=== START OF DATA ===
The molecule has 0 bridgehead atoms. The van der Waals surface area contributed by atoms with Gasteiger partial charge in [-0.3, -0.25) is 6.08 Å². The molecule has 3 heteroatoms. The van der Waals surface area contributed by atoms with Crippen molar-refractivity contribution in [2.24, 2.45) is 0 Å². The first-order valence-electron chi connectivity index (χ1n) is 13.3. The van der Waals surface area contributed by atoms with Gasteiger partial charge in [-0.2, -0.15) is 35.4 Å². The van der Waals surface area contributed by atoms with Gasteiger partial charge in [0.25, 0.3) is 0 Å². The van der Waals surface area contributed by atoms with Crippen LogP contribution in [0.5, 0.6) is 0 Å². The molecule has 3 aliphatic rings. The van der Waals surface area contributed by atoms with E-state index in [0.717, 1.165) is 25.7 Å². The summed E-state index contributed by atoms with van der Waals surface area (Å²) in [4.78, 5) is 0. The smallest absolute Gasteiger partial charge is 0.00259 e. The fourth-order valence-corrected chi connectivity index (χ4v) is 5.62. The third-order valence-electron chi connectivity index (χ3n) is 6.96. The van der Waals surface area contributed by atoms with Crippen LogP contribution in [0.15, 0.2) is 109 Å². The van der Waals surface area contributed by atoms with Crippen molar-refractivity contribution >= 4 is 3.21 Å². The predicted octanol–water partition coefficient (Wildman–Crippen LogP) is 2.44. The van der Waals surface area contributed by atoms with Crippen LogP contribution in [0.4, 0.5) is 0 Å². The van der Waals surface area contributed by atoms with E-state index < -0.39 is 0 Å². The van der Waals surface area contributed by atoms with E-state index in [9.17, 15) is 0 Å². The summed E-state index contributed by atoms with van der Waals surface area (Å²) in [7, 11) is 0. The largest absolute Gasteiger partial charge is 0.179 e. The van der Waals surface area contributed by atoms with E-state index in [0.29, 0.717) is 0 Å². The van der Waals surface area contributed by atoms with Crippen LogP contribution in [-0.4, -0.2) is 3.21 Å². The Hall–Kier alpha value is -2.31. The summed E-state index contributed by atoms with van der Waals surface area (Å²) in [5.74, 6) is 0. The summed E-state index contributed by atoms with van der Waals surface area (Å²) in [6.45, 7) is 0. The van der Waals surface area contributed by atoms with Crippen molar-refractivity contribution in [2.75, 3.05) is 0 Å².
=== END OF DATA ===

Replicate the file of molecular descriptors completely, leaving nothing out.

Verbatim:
The molecule has 0 bridgehead atoms. The van der Waals surface area contributed by atoms with Gasteiger partial charge in [-0.3, -0.25) is 6.08 Å². The molecule has 3 heteroatoms. The van der Waals surface area contributed by atoms with Crippen molar-refractivity contribution in [2.24, 2.45) is 0 Å². The first-order valence-electron chi connectivity index (χ1n) is 13.3. The van der Waals surface area contributed by atoms with Gasteiger partial charge in [-0.2, -0.15) is 35.4 Å². The van der Waals surface area contributed by atoms with Gasteiger partial charge in [0.25, 0.3) is 0 Å². The van der Waals surface area contributed by atoms with Crippen LogP contribution in [0.5, 0.6) is 0 Å². The molecule has 3 aliphatic rings. The van der Waals surface area contributed by atoms with E-state index in [0.717, 1.165) is 25.7 Å². The summed E-state index contributed by atoms with van der Waals surface area (Å²) in [4.78, 5) is 0. The smallest absolute Gasteiger partial charge is 0.00259 e. The fourth-order valence-corrected chi connectivity index (χ4v) is 5.62. The third-order valence-electron chi connectivity index (χ3n) is 6.96. The van der Waals surface area contributed by atoms with Crippen LogP contribution in [0.15, 0.2) is 109 Å². The van der Waals surface area contributed by atoms with Crippen molar-refractivity contribution >= 4 is 3.21 Å². The predicted octanol–water partition coefficient (Wildman–Crippen LogP) is 2.44. The van der Waals surface area contributed by atoms with Crippen LogP contribution in [0.4, 0.5) is 0 Å². The van der Waals surface area contributed by atoms with E-state index < -0.39 is 0 Å². The van der Waals surface area contributed by atoms with E-state index in [9.17, 15) is 0 Å². The summed E-state index contributed by atoms with van der Waals surface area (Å²) in [7, 11) is 0. The largest absolute Gasteiger partial charge is 0.179 e. The van der Waals surface area contributed by atoms with E-state index in [0.29, 0.717) is 0 Å². The van der Waals surface area contributed by atoms with Crippen LogP contribution in [-0.4, -0.2) is 3.21 Å². The Hall–Kier alpha value is -2.31. The summed E-state index contributed by atoms with van der Waals surface area (Å²) in [5.74, 6) is 0. The summed E-state index contributed by atoms with van der Waals surface area (Å²) in [6.45, 7) is 0. The van der Waals surface area contributed by atoms with Crippen molar-refractivity contribution in [2.75, 3.05) is 0 Å².